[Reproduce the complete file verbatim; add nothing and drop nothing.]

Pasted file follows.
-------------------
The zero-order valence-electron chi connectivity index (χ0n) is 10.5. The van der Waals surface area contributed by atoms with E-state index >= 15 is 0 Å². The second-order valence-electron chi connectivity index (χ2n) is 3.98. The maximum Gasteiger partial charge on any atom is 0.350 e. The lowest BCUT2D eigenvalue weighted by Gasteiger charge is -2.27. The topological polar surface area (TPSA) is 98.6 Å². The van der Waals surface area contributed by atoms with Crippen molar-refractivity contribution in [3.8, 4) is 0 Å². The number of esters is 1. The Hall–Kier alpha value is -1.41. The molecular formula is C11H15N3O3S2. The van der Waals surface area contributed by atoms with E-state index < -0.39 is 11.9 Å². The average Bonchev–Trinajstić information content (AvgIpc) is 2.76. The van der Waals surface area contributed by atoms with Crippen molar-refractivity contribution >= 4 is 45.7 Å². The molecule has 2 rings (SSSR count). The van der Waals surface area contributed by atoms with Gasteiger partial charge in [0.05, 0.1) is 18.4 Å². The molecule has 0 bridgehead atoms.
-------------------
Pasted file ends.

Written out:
The zero-order valence-electron chi connectivity index (χ0n) is 10.5. The van der Waals surface area contributed by atoms with E-state index >= 15 is 0 Å². The second-order valence-electron chi connectivity index (χ2n) is 3.98. The maximum Gasteiger partial charge on any atom is 0.350 e. The lowest BCUT2D eigenvalue weighted by Gasteiger charge is -2.27. The topological polar surface area (TPSA) is 98.6 Å². The van der Waals surface area contributed by atoms with Crippen molar-refractivity contribution in [3.8, 4) is 0 Å². The number of esters is 1. The Hall–Kier alpha value is -1.41. The molecular formula is C11H15N3O3S2. The van der Waals surface area contributed by atoms with E-state index < -0.39 is 11.9 Å². The average Bonchev–Trinajstić information content (AvgIpc) is 2.76. The van der Waals surface area contributed by atoms with Crippen molar-refractivity contribution >= 4 is 45.7 Å². The molecule has 2 rings (SSSR count). The van der Waals surface area contributed by atoms with Gasteiger partial charge in [0.05, 0.1) is 18.4 Å². The molecule has 0 bridgehead atoms.